Sex workers are getting used to online discrimination against their line of work. From sky-high payment processing rates to banks and credit cards denying them service to being kicked off of sex-negative social media platforms, they’ve been marginalized at nearly every turn. But through it all, since its inception, Twitter has been a bastion of relative safety. While accounts can still be terminated for violating the platform’s TOS, for the most part, Twitter has been one place online where adult content could be a part of the larger conversation.
But now, according to EJ Dickson of Rolling Stone and many people she talked to in and around the sex industry, the once-safe platform is suddenly becoming much less secure. Adult-oriented accounts, from sex workers to clip stores to adult-themed conventions, have been deplatformed at alarmingly high rates since late last year.
Ambery Rothfield, an adult-industry consultant, told Rolling Stone that, “Since the week of January 1st, out of the 5,000 sex workers’ accounts she monitors, 704 were deleted. Since January 1st, according to her data, there’s been an 82 percent increase in sex workers’ accounts getting deleted compared to the three-month period prior, with an average of 34 sex work-related accounts getting pulled per day.”
Those accounts included adult content platforms Clips4Sale and ModelCentro, kink trade show FetishCon, and many adult performers, all of whom advertised their respective businesses on Twitter—one of very few places online where their presence was still welcome.
For the most part, it appears, the accounts cancelled hadn’t violated Twitter’s TOS in any noticeable way.
Genesis Lynn, owner of FetishCon, had used Twitter to promote her show for eleven years to its 55,000-plus followers. Her account was suspended with no reason given, no violations to TOS made, not even any nudity in its posts. “We’ve been a small business for 20 years and losing this account is devastating to my business and my ability to connect with my customers,” she told Dickson.
Likewise, Kat Revenga, head of marketing and events for FanCentro, related that their accounts had been on Twitter for years “virtually without incident.” Revenga said, “The people most affected by this are those who use our platforms to build businesses and communicate with fans….this should frighten everyone.”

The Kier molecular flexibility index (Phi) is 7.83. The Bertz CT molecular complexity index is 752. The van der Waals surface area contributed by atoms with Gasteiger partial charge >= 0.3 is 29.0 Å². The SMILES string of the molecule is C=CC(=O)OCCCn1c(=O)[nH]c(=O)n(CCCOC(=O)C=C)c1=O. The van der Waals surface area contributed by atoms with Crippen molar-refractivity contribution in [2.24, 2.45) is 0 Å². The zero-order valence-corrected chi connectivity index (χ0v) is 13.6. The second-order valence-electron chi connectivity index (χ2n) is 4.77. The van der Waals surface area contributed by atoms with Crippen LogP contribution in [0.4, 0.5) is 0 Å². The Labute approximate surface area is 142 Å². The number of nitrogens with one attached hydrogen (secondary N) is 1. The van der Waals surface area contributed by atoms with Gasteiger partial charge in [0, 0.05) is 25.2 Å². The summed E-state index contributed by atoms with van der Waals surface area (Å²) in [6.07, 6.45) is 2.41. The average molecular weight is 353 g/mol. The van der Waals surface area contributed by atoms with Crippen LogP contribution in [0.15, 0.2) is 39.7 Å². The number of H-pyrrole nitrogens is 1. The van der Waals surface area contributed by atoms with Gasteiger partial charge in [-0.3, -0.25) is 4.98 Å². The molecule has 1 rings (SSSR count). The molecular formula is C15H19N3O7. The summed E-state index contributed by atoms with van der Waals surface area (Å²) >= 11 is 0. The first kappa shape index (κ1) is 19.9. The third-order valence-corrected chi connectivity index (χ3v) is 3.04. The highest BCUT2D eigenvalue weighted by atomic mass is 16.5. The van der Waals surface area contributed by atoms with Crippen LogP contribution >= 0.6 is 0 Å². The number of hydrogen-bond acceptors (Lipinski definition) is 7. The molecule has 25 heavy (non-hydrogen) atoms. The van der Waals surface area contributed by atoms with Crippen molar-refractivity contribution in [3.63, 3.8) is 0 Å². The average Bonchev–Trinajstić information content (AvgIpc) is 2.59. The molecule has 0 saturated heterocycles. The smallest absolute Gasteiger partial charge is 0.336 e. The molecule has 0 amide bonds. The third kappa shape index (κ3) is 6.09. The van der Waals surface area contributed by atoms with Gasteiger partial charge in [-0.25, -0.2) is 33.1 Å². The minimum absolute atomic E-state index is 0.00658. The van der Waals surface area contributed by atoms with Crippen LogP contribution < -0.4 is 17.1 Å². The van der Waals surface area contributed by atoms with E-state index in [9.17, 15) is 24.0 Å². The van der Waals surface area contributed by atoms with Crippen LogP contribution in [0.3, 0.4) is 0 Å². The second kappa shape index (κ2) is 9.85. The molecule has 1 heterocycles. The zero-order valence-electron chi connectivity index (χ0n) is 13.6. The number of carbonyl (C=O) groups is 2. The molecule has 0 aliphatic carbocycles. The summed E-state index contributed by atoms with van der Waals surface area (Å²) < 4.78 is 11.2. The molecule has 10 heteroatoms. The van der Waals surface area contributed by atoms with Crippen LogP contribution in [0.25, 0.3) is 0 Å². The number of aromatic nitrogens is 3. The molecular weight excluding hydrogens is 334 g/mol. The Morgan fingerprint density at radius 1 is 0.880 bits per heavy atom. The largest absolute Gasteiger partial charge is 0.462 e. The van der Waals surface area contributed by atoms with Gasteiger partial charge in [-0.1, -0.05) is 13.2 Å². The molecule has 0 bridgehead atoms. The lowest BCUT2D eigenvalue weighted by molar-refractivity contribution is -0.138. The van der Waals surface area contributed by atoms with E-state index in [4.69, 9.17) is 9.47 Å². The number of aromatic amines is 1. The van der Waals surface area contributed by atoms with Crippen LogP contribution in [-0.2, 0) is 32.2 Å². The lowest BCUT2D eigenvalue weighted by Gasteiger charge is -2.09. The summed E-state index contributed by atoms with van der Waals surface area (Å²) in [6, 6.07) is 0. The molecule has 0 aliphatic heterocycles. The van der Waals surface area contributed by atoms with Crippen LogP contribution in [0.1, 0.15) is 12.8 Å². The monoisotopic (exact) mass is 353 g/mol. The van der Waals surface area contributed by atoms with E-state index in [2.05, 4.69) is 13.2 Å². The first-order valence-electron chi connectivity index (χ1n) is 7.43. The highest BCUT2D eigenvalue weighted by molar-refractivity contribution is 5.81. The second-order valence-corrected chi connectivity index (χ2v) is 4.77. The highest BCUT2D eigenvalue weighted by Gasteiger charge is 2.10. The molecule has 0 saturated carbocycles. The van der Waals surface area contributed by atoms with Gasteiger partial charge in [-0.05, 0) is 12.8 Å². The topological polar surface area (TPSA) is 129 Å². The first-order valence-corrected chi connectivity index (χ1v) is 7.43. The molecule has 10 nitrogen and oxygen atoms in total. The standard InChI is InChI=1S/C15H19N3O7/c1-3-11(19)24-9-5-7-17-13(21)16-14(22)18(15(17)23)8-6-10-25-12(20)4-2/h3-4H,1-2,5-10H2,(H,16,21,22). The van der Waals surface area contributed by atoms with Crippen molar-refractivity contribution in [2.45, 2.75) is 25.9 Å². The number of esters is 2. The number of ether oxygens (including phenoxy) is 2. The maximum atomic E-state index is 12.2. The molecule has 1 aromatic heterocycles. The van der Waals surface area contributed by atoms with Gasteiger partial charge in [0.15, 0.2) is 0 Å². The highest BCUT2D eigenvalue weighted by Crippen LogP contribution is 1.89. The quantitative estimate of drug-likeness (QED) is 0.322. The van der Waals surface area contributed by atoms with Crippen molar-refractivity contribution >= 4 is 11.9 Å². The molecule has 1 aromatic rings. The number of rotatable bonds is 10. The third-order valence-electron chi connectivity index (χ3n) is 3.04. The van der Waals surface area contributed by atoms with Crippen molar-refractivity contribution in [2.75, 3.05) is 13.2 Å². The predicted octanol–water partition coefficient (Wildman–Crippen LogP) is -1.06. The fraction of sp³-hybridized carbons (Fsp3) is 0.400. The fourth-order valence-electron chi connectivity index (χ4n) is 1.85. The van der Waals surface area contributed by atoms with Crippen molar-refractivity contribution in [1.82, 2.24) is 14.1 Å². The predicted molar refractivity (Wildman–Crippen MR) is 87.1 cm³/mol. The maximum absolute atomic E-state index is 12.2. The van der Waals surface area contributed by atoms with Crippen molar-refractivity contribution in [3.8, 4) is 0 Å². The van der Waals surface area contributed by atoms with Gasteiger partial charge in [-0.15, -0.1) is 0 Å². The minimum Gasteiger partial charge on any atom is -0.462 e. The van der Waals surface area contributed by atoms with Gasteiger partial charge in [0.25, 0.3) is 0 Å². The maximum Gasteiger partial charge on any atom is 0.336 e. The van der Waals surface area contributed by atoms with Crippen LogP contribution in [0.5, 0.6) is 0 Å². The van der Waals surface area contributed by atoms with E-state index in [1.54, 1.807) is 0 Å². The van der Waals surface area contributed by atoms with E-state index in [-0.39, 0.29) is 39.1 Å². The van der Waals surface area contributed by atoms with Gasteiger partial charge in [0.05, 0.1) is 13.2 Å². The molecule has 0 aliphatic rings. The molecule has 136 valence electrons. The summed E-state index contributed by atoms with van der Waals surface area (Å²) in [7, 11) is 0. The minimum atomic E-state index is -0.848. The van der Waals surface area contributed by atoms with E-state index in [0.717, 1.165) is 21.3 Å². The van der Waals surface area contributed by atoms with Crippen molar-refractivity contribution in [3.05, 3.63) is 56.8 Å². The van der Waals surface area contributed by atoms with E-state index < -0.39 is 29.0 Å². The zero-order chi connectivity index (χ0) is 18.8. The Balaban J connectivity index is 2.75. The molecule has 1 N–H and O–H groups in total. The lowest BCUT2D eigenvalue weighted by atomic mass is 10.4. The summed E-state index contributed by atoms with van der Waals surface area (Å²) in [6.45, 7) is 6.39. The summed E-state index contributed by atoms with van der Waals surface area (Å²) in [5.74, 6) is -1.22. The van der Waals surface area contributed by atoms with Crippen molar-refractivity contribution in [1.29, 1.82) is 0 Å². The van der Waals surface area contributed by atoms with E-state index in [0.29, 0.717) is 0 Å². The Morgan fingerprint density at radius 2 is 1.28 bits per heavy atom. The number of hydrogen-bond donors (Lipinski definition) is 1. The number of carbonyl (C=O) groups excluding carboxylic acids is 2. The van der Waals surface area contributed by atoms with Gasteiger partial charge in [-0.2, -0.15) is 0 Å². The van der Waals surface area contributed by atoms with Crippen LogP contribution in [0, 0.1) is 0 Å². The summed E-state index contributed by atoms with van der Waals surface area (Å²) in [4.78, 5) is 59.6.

Goddess Aviva, a dominatrix who relied on Twitter to attract clients and to communicate with other sex workers, and whos account has also been suspended, said, “It’s incredibly important within this industry to connect with providers and other professionals to share info and keep each other safe.” She reported that Twitter initially suspended her account because of a suggestive image in her header. She changed it to something less suggestive, but within a few days her account was shut down again, and eventually permanently disabled. She’s set up a new account, but told Rolling Stone, “I feel unmotivated to be hustling online when I feel that at any moment, I can be erased again.”
A spokesperson for Twitter said that sex workers are not being targeted. “There have not been changes to our sensitive media policy this year,” they told Dickson. “Per this policy, ‘You can share…consensually produced adult content within your Tweets, provided that you mark this media as sensitive.’ We don’t have plans to change our sensitive media policy as it pertains to adult content.”
Rothfield, the adult-industry consultant, said that the account shutdowns don’t appear to be targeting adult content, but that they’re a casualty of a new public verification system. She said that non-adult streamers and YouTube accounts have been “deleted en mass” in recent weeks. Still, given the recent debacle at Pornhub and previous experience with Instagram, Tumblr, and other platforms kicking sex workers out, these moves don’t bode well for the adult industry on Twitter. “I’m waiting for the rug to be pulled out” from under sex workers’ feet,” she told Rolling Stone. “I expect it.”
In light of the pandemic pushing more and more people toward Clips4Sale, OnlyFans, and other online-only sex work platforms, and given that Twitter is the only major social media platform that still welcomes them, there is good reason to worry. Corey Silverstein, a lawyer who works with many clients in the adult industry, told Dickson that if Twitter does drop the other shoe, “It is going to cripple these people. They can’t go to Instagram. They can’t go to Facebook. They can’t go to Skype. You’re not leaving them with many alternatives here…They’re going to lose everything.”